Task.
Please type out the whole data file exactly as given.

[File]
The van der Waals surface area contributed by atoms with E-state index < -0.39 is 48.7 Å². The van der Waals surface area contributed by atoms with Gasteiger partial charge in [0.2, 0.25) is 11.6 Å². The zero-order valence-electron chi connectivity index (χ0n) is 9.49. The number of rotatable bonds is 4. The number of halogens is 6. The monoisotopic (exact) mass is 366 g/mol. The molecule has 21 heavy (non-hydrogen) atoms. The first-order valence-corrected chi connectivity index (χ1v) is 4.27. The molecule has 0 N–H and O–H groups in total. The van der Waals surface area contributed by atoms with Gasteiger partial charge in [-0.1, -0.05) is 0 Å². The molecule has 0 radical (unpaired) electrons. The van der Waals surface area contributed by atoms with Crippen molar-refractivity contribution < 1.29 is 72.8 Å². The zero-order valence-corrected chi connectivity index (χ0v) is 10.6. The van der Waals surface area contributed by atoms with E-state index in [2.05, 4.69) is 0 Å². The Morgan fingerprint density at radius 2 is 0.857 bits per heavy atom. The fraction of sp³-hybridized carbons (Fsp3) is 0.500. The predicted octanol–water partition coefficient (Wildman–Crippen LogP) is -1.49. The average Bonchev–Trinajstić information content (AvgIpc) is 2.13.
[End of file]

The van der Waals surface area contributed by atoms with E-state index < -0.39 is 48.7 Å². The van der Waals surface area contributed by atoms with Gasteiger partial charge in [0.2, 0.25) is 11.6 Å². The zero-order valence-electron chi connectivity index (χ0n) is 9.49. The number of rotatable bonds is 4. The number of halogens is 6. The monoisotopic (exact) mass is 366 g/mol. The molecule has 21 heavy (non-hydrogen) atoms. The first-order valence-corrected chi connectivity index (χ1v) is 4.27. The molecule has 0 N–H and O–H groups in total. The van der Waals surface area contributed by atoms with Gasteiger partial charge in [-0.1, -0.05) is 0 Å². The molecule has 0 radical (unpaired) electrons. The van der Waals surface area contributed by atoms with Crippen molar-refractivity contribution < 1.29 is 72.8 Å². The zero-order valence-corrected chi connectivity index (χ0v) is 10.6. The van der Waals surface area contributed by atoms with E-state index in [2.05, 4.69) is 0 Å². The Morgan fingerprint density at radius 2 is 0.857 bits per heavy atom. The fraction of sp³-hybridized carbons (Fsp3) is 0.500. The predicted octanol–water partition coefficient (Wildman–Crippen LogP) is -1.49. The average Bonchev–Trinajstić information content (AvgIpc) is 2.13.